As to taking SABMiller on in SA with Amstel, Heineken could be careering into a swamp here. On the chart, the South African business unit includes ABI. If we could take it out and look at asset productivity of beer alone, it’s a safe bet that ATO and ROAM will be right off the chart.
SAB can crush anyone who tries to enter this market. However, instead of going to Sun City for a gig costing millions of rands to work its sales and marketing people up into a competitive frenzy, it might be in the company’s interests (and shareholders’ for that matter) to adopt a more “statesmanlike” approach.
An “orderly ” beer war might not be such a bad thing. They don’t have to maul each other like Miller and Bud are doing. Instead, a well orchestrated arrangement (kept top secret, of course) could see all beer sales going up as consumers join in the fray “chug-a-lugging” their favourite brands. It won’t happen though. As Joseph Bower wrote 20 years ago in When Markets Quake: “The willingness of companies to bleed each other is awesome!”
If they do go to war, the company with the highest asset productivity will win. It can bleed for longer. Beer South Africa can bleed for a very long time if it has to.
Competitive ATO is why Miller is doomed to mediocrity in the US and why Heineken is taking such a big risk here — unless it has a sinister bloodletting plot with wider implications that we don’t know about.
So what does all this mean for management? The second characteristic of the long-lived companies that Arie de Geus identified was that no matter how diversified they were, their people felt they belonged.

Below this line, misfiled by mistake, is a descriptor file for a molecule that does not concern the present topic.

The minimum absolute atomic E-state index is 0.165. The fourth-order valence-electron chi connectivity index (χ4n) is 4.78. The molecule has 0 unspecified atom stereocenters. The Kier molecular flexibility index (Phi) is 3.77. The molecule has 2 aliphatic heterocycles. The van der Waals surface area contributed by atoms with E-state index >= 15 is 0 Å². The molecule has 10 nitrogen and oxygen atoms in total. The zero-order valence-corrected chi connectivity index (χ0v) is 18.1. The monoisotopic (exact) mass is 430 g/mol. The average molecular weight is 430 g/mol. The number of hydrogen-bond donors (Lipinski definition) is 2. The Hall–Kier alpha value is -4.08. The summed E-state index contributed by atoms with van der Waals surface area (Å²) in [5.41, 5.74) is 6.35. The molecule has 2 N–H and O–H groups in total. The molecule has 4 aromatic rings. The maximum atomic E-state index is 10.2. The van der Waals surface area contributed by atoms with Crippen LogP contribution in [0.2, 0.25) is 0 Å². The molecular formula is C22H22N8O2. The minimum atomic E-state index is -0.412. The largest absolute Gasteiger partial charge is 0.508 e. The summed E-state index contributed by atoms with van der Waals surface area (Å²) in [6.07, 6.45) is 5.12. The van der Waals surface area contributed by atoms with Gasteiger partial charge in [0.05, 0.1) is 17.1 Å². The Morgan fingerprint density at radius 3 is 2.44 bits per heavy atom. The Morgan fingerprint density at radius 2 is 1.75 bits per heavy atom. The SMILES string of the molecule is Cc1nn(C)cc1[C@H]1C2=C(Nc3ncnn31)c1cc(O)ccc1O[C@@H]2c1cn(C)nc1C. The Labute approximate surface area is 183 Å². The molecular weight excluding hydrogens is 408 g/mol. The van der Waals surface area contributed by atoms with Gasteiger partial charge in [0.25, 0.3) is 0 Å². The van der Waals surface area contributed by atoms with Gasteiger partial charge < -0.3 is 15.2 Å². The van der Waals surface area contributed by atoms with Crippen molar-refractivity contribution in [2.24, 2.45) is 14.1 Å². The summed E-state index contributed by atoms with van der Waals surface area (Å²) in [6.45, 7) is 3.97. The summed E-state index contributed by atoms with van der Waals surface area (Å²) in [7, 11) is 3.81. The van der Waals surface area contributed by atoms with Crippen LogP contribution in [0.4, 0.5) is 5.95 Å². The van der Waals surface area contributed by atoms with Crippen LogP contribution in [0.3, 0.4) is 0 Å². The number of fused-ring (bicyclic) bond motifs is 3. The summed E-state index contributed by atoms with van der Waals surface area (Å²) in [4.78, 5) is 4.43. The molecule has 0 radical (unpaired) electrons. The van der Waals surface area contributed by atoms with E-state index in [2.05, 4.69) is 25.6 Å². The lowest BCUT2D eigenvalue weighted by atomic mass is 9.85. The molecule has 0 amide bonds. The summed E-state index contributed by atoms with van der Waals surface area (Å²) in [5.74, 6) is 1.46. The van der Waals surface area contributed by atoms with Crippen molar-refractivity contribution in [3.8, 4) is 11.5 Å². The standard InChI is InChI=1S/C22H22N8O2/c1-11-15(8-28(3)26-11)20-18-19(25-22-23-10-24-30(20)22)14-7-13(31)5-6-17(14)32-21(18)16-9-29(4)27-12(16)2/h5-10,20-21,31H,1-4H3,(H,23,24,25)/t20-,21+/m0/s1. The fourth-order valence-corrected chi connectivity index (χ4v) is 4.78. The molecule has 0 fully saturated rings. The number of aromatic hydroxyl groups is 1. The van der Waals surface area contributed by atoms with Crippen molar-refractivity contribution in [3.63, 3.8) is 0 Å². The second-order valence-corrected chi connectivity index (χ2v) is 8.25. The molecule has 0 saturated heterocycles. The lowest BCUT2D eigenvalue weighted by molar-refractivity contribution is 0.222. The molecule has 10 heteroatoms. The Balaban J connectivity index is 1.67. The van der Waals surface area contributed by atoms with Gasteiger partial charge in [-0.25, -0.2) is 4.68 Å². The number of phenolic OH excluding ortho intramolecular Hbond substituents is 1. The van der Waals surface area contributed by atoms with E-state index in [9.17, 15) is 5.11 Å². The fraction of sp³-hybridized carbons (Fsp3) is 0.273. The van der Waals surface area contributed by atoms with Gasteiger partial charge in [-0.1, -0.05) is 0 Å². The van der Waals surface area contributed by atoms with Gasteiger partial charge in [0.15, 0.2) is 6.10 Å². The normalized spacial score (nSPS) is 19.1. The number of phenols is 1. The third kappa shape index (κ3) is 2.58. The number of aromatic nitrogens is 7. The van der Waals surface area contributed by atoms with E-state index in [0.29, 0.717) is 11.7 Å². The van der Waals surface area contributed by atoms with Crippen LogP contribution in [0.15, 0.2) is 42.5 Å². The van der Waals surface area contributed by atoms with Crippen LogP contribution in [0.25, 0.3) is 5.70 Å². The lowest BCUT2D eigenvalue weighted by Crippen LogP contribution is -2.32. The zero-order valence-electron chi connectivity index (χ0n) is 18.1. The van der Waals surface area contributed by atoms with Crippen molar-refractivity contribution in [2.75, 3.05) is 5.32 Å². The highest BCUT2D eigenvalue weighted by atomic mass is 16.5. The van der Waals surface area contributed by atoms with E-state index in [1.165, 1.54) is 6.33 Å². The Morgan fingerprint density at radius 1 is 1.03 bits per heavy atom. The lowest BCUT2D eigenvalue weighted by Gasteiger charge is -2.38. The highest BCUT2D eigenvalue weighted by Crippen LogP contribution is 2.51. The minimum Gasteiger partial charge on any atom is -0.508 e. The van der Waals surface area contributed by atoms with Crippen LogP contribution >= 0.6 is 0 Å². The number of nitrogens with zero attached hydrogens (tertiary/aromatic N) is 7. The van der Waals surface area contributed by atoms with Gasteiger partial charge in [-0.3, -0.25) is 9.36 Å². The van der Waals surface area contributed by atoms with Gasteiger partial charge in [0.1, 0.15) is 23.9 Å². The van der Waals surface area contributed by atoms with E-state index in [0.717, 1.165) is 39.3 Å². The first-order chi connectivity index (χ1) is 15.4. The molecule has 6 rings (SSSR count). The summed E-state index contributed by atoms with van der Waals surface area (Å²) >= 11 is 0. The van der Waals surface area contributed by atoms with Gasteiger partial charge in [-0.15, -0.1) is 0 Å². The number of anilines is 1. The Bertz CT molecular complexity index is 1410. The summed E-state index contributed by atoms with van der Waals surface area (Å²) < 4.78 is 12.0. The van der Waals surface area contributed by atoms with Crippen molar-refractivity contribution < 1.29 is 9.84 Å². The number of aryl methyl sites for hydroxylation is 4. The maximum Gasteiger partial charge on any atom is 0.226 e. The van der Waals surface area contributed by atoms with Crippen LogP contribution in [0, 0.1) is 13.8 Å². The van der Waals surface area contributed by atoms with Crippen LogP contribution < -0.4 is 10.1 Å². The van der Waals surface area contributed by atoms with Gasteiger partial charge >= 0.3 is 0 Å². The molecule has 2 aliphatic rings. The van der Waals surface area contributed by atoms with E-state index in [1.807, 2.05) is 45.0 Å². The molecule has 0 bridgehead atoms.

Case histories showed that a “sense of community” is essential for long-term survival. The managers of living companies commit to people before assets because they know that people — not spreadsheets and pieces of paper—make assets work. Moreover, line managers must initiate the change process, not earnest corporate staff who behave as if they own the assets. They don’t. Line managers do.
Effective managers who believe in growing people and building a community know that you don’t do it in a classroom. You build communities of growing people most rapidly and sustainably when its members are “forced ”, so to speak, to develop it under short-term, concrete, real-life challenges that are important to them.
These challenges always lie at points of overlap along the value stream of activities from supplier through to customers. That’s where you find the largest performance improvement potential to lever up asset productivity and where you can design community building projects that grow members fast, furiously and measurably. The improvement in the number tells you how much they have developed and provides the building blocks for expansion of the process.
The long-lived companies commit to people first and assets second. People are “the horse” and asset productivity is “the cart”. All it needs is to educate your people in what it is. As we all know, very few of them do, and that’s true from boardroom to the work place.
It’s a wonderful message of opportunity.
Ted Black (firstname.lastname@example.org) writes, coaches and conducts ROAM workshops that help managers design results-driven projects that grow them and their people